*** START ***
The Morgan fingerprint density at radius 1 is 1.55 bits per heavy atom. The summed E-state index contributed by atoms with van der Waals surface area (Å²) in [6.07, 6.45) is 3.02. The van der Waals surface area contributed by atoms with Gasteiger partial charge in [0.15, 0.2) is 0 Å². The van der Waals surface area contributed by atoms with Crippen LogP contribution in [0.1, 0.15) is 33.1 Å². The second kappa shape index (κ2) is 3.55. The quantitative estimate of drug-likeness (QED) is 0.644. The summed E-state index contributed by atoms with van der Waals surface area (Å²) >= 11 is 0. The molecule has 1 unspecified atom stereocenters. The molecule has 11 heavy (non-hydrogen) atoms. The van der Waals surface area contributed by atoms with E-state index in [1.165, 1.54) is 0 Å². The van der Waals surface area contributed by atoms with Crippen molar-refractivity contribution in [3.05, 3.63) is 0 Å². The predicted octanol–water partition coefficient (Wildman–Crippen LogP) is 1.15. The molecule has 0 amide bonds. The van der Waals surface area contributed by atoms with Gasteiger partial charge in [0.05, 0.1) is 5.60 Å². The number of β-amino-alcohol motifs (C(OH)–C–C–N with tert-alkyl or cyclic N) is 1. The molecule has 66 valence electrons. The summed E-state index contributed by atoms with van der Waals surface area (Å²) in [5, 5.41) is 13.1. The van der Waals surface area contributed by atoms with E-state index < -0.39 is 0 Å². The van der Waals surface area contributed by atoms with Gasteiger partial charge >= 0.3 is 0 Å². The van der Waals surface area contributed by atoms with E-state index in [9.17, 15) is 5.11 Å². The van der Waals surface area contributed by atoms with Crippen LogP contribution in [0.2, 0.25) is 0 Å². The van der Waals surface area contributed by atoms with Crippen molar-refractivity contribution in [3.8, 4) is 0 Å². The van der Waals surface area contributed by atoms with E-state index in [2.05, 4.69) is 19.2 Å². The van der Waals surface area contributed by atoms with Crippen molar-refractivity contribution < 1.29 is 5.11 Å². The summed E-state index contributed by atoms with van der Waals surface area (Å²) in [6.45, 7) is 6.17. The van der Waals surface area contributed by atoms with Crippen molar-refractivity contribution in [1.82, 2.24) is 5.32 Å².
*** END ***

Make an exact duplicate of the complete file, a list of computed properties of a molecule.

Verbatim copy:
The Morgan fingerprint density at radius 1 is 1.55 bits per heavy atom. The summed E-state index contributed by atoms with van der Waals surface area (Å²) in [6.07, 6.45) is 3.02. The van der Waals surface area contributed by atoms with Gasteiger partial charge in [0.15, 0.2) is 0 Å². The van der Waals surface area contributed by atoms with Crippen LogP contribution in [0.1, 0.15) is 33.1 Å². The second kappa shape index (κ2) is 3.55. The quantitative estimate of drug-likeness (QED) is 0.644. The summed E-state index contributed by atoms with van der Waals surface area (Å²) >= 11 is 0. The molecule has 1 unspecified atom stereocenters. The molecule has 11 heavy (non-hydrogen) atoms. The van der Waals surface area contributed by atoms with E-state index in [1.165, 1.54) is 0 Å². The van der Waals surface area contributed by atoms with Crippen molar-refractivity contribution in [3.05, 3.63) is 0 Å². The predicted octanol–water partition coefficient (Wildman–Crippen LogP) is 1.15. The molecule has 0 amide bonds. The van der Waals surface area contributed by atoms with Gasteiger partial charge in [0.05, 0.1) is 5.60 Å². The number of β-amino-alcohol motifs (C(OH)–C–C–N with tert-alkyl or cyclic N) is 1. The molecule has 66 valence electrons. The summed E-state index contributed by atoms with van der Waals surface area (Å²) in [5, 5.41) is 13.1. The van der Waals surface area contributed by atoms with E-state index < -0.39 is 0 Å². The van der Waals surface area contributed by atoms with Gasteiger partial charge >= 0.3 is 0 Å². The van der Waals surface area contributed by atoms with E-state index in [9.17, 15) is 5.11 Å². The van der Waals surface area contributed by atoms with Crippen LogP contribution in [0.2, 0.25) is 0 Å². The van der Waals surface area contributed by atoms with Crippen molar-refractivity contribution in [3.8, 4) is 0 Å². The van der Waals surface area contributed by atoms with E-state index in [2.05, 4.69) is 19.2 Å². The van der Waals surface area contributed by atoms with Crippen molar-refractivity contribution < 1.29 is 5.11 Å². The summed E-state index contributed by atoms with van der Waals surface area (Å²) in [6.45, 7) is 6.17. The van der Waals surface area contributed by atoms with Crippen molar-refractivity contribution in [1.82, 2.24) is 5.32 Å².